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Over 20 gunmen simultaneously attacked the intelligence and security service headquarters in the southern town of Zinjibar, killing 3 police officers and wounding 11, a security official said. Two gunmen were killed and one was wounded, the official added. The Defense Ministry said the gunmen belong to Al Qaeda.

 

Meanwhile, mass demonstrations broke out in the South after the The Southern Movement, which calls for the South’s secession, called on southerners to mark a "day of rage" in tightly-patrolled Aden on the 16th anniversary of the port city being captured by northern forces after a brief civil war.

 

Yemeni police fired live ammunition and tear gas to disperse supporters of the separatist Southern Movement.  At least one demonstrator has been killed and three others wounded in the clashes clashes.

 

July 7-12, 2010

 

 

Analysis and Forecast: Increasing Risk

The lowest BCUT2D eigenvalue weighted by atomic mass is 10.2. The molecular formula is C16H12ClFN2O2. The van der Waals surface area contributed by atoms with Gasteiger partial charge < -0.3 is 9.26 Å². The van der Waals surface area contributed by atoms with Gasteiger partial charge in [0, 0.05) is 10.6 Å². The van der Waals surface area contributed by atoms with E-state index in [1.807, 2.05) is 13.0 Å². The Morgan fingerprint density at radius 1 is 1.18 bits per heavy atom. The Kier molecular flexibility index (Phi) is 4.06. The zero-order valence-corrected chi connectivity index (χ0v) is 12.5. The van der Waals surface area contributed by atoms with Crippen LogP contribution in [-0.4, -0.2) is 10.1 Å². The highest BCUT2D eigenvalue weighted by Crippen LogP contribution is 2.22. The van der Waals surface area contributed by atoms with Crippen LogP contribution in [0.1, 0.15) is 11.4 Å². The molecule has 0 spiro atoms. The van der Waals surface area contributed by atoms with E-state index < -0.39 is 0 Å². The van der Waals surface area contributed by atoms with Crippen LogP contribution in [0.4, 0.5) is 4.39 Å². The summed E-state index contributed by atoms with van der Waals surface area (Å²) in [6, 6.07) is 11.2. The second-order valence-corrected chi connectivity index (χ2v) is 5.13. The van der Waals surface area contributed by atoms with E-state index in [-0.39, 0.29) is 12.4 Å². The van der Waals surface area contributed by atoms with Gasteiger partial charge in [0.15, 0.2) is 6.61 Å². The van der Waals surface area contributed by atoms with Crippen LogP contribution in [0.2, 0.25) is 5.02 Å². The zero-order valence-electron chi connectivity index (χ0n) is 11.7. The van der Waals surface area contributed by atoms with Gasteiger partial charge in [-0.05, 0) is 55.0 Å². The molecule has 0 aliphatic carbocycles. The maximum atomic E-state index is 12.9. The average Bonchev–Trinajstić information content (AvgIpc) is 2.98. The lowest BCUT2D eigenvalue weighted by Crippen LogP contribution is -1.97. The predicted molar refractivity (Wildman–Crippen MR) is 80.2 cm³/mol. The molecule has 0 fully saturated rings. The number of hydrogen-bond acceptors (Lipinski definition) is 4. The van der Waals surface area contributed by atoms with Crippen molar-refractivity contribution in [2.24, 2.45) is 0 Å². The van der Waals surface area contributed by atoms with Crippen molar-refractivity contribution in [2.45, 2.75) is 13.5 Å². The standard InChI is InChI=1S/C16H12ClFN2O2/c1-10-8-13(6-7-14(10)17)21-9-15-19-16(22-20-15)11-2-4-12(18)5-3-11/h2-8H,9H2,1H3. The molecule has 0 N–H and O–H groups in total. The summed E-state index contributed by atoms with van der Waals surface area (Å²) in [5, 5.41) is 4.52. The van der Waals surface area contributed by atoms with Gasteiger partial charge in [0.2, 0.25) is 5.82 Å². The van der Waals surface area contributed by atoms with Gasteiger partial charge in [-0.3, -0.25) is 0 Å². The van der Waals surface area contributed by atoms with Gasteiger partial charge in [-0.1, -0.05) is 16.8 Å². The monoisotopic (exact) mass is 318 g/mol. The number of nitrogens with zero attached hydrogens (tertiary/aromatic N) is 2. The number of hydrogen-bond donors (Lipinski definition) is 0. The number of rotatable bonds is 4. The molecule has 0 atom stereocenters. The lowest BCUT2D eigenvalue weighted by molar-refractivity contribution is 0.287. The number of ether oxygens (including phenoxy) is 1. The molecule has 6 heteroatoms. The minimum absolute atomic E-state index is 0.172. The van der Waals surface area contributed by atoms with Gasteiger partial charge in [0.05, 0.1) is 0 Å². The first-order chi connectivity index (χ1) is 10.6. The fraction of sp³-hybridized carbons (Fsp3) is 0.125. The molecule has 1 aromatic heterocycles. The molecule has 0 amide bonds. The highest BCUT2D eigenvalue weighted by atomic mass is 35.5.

The trend of sustained attacks against the government in the south continues. Al Qaeda supports are now attacking security forces, putting a lot of strain on their resources. At the same time, the secessionists, who have considerable support in the south, are intensifying their pressure. Although some secessionists may have an opposing ideological thinking to Al Qaeda’s, both appear to be united against the government. What also makes it difficult for the government on the ground is that supporters of Al Qaeda and secessionists may belong to the same tribes and will therefore protect each other not only because of a combined aim, but also due to family relations. The government has therefore put itself firmly in an “occupier’s” position, battling a wide segment of the population of the south.

 

It will be very difficult to agree on ceasefire now as the fighting has now involved Al Qaeda and both it and the separatists are united in their aim to overthrow the regime. Unless there is a dramatic shift in the regime, or a regime change, it appears this conflict is escalating and becoming a war of attrition between the failing regime of Sanaa and the south. The likelihood that Yemen will separate into two states is significantly more likely. However, the risk is that the southern Yemeni state may become an Al Qaeda safe haven.